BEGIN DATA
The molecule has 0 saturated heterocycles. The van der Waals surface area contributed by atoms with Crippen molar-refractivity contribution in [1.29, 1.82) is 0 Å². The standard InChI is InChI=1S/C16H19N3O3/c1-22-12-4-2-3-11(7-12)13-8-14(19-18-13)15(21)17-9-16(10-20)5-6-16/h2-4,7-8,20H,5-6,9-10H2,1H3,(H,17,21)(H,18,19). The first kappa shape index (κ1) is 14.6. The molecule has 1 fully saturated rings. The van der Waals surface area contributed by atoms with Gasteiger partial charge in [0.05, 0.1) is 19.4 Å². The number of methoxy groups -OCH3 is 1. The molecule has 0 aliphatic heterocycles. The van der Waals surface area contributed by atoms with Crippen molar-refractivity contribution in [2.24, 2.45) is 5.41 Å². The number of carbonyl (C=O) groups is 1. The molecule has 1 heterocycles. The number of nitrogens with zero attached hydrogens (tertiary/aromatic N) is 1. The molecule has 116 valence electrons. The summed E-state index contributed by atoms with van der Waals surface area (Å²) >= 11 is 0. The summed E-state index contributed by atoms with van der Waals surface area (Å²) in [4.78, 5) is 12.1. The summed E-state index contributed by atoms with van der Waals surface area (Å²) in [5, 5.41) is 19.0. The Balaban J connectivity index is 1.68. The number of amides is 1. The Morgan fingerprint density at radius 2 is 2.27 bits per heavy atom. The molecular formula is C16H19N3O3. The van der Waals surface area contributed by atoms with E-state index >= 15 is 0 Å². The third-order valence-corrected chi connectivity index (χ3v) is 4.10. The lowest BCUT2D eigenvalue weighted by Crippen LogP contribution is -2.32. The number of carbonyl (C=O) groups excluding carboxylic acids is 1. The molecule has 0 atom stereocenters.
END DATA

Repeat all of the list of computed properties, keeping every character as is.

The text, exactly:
The molecule has 0 saturated heterocycles. The van der Waals surface area contributed by atoms with Crippen molar-refractivity contribution in [1.29, 1.82) is 0 Å². The standard InChI is InChI=1S/C16H19N3O3/c1-22-12-4-2-3-11(7-12)13-8-14(19-18-13)15(21)17-9-16(10-20)5-6-16/h2-4,7-8,20H,5-6,9-10H2,1H3,(H,17,21)(H,18,19). The first kappa shape index (κ1) is 14.6. The molecule has 1 fully saturated rings. The van der Waals surface area contributed by atoms with Gasteiger partial charge in [0.05, 0.1) is 19.4 Å². The number of methoxy groups -OCH3 is 1. The molecule has 0 aliphatic heterocycles. The van der Waals surface area contributed by atoms with Crippen molar-refractivity contribution in [2.24, 2.45) is 5.41 Å². The number of carbonyl (C=O) groups is 1. The molecule has 1 heterocycles. The number of nitrogens with zero attached hydrogens (tertiary/aromatic N) is 1. The molecule has 116 valence electrons. The summed E-state index contributed by atoms with van der Waals surface area (Å²) >= 11 is 0. The summed E-state index contributed by atoms with van der Waals surface area (Å²) in [4.78, 5) is 12.1. The summed E-state index contributed by atoms with van der Waals surface area (Å²) in [5, 5.41) is 19.0. The Balaban J connectivity index is 1.68. The number of amides is 1. The Morgan fingerprint density at radius 2 is 2.27 bits per heavy atom. The molecular formula is C16H19N3O3. The van der Waals surface area contributed by atoms with E-state index >= 15 is 0 Å². The third-order valence-corrected chi connectivity index (χ3v) is 4.10. The lowest BCUT2D eigenvalue weighted by Crippen LogP contribution is -2.32. The number of carbonyl (C=O) groups excluding carboxylic acids is 1. The molecule has 0 atom stereocenters.